Next week, California voters may decide to legalize the recreational use of marijuana in the state. And if Proposition 64 passes, California’s justice system will face a number of unexpected impacts.
But in many parts of the state, including Mendocino County along the northern coast, widespread marijuana cultivation and its side effects are already a fact of life.
Top Prosecutor Develops a ‘Restitution’ Plan in Mendocino
Back in 2011, the county's newly elected district attorney, David Eyster, found himself facing a huge backlog of marijuana cases. It’s not unusual for this small county of about 90,000 people to rack up more than 300 marijuana cases in a single year, ranging from smaller grows of less than 50 plants to massive grows that can involve misuse of public lands and environmental degradation.
Eyster found a unique and controversial way to start moving some of these cases through the courts. Under the authority of a California law that’s part of the state’s health and safety code, he began offering certain marijuana defendants misdemeanor plea deals if they paid what’s called "restitution" for the costs of seizing and destroying their pot.
After looking at law enforcement costs, Eyster came up with a formula: “$50 a plant, and it doesn’t matter if it’s a little plant or a big plant, we just keep it $50 a plant, or $500 a processed pound.”
But only first-time defendants, and those who aren’t causing environmental damage or growing on public lands, get the opportunity to take this deal.
“It's a person with a little medical marijuana need, but they have a huge greed,” he said. “And so there's a little bit of medical marijuana mixed in with it. But it's just so little compared to what they're doing that it can't be overlooked.”
The district attorney's office says it’s a way to distinguish between career criminals and those who may have misinterpreted the legal limits of medical marijuana cultivation and sale.
“The big emphasis is trying to be consistent,” Eyster said. “You know, if you talk about marijuana litigation prosecution in the state of California, the word consistent is not something that's often used.”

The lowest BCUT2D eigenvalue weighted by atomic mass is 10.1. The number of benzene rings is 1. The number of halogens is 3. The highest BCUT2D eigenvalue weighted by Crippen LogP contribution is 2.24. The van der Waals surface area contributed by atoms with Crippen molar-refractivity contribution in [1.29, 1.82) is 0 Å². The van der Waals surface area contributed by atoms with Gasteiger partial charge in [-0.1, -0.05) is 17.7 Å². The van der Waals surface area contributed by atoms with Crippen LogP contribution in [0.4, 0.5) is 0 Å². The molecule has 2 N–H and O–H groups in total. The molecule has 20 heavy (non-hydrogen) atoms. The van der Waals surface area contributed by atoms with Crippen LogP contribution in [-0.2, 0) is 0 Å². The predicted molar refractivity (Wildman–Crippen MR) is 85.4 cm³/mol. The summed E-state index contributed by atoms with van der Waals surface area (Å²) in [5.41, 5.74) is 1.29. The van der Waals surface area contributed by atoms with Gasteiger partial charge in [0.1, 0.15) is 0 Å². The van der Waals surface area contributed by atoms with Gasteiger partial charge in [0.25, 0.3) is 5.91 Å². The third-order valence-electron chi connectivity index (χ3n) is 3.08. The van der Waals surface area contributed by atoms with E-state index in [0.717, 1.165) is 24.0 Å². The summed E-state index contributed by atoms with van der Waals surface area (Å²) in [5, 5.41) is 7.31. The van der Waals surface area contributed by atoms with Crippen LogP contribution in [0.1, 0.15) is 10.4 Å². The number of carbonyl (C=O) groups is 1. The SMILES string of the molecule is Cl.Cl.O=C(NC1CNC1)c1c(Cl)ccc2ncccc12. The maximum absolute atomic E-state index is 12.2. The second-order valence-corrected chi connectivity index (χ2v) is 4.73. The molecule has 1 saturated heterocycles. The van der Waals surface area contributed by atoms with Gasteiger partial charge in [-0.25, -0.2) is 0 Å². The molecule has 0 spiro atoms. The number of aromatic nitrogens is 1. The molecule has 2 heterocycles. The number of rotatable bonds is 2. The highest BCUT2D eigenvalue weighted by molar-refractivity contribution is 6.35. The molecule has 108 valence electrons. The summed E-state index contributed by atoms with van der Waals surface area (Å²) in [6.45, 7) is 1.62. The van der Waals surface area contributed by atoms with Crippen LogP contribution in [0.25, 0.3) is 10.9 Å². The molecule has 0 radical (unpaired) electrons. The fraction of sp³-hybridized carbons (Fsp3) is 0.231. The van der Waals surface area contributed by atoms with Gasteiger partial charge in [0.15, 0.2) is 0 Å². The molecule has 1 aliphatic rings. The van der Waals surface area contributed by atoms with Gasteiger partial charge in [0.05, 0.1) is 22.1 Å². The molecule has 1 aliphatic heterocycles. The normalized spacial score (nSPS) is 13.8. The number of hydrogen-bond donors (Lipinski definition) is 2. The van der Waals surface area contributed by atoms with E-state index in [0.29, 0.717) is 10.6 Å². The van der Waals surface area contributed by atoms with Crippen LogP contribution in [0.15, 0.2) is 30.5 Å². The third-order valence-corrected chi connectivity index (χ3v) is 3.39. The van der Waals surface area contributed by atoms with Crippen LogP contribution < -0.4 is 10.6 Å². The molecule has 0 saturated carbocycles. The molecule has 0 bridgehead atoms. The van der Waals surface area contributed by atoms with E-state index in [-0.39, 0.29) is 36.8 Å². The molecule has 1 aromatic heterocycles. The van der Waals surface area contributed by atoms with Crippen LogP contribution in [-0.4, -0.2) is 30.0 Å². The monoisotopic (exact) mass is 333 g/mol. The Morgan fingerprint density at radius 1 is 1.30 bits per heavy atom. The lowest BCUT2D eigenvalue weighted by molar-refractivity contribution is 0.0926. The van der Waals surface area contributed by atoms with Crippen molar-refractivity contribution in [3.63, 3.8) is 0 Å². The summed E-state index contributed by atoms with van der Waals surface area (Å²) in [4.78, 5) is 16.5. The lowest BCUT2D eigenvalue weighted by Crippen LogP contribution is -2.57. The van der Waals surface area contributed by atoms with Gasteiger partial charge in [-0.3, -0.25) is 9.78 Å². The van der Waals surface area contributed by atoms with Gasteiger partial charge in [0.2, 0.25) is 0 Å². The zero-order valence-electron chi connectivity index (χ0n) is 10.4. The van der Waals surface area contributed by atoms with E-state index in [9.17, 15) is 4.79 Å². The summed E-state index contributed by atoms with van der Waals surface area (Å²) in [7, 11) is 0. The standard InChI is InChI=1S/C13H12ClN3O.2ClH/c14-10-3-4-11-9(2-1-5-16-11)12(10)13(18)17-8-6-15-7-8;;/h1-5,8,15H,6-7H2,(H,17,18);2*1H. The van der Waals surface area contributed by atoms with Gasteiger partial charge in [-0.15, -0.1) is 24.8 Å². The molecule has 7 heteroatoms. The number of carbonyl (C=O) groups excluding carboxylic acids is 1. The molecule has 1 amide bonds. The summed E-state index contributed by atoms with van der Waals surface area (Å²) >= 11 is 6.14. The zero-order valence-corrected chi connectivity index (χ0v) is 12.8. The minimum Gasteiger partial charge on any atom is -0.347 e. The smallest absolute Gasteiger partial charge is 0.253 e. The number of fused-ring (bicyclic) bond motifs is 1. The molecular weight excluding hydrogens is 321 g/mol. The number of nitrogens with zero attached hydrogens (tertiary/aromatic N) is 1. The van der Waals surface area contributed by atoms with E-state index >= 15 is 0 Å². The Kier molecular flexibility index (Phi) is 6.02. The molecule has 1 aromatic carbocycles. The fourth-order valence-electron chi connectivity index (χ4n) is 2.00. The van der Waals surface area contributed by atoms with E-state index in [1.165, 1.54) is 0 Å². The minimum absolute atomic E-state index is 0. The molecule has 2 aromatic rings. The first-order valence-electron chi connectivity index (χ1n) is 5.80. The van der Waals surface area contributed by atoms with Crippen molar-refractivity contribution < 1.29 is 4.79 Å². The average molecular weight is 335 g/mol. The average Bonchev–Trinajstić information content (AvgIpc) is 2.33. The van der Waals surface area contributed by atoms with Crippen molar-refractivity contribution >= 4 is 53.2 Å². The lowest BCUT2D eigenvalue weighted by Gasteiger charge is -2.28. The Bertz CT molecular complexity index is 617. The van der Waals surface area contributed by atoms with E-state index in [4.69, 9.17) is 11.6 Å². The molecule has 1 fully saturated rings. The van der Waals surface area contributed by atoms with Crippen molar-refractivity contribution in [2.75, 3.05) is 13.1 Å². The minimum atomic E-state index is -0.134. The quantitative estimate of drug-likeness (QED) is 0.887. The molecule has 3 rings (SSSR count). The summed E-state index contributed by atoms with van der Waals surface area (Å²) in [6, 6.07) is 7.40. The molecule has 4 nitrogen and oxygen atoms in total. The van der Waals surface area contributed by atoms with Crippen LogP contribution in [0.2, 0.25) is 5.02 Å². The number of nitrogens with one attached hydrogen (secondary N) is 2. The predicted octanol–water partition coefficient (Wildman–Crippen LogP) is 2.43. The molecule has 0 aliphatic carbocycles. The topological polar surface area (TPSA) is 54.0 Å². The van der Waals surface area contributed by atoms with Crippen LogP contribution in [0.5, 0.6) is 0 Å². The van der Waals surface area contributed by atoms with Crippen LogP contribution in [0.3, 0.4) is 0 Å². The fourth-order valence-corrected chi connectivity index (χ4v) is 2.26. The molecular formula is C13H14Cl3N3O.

Now, about a third of all cases are settled through restitution. It has freed up resources in the DA's office and brought in resources to local law enforcement. The county sheriff’s department sees the lion’s share of this revenue, about $7.2 million to date.
Critics Call it the ‘Mendocino Shakedown’
Many in the county call the restitution program by another name: the "Mendocino Shakedown."
Heidi Larson is an attorney who prosecuted sex crimes in the Mendocino County DA's office for about 10 years and worked in the county public defender’s office for a year. She said that while the program is certainly innovative, it has some troubling aspects.
“The big question is: What about people who can't pay these numbers?” she said. “Are they being treated the same as people who can pay?”
Larson said she’s talked to people who told her they build restitution into their business plan, “and that’s when you’re dealing with massive growers, because they come in every scale.”
But, she said, on the other end of the scale are those who simply can’t afford to pay.
Mike Geniella in the DA’s office doesn’t buy this argument.
“We’ve never seen a poor marijuana grower in Mendocino County,” he said. “So the notion that someone is losing their home in debt -- no, it simply has not happened.”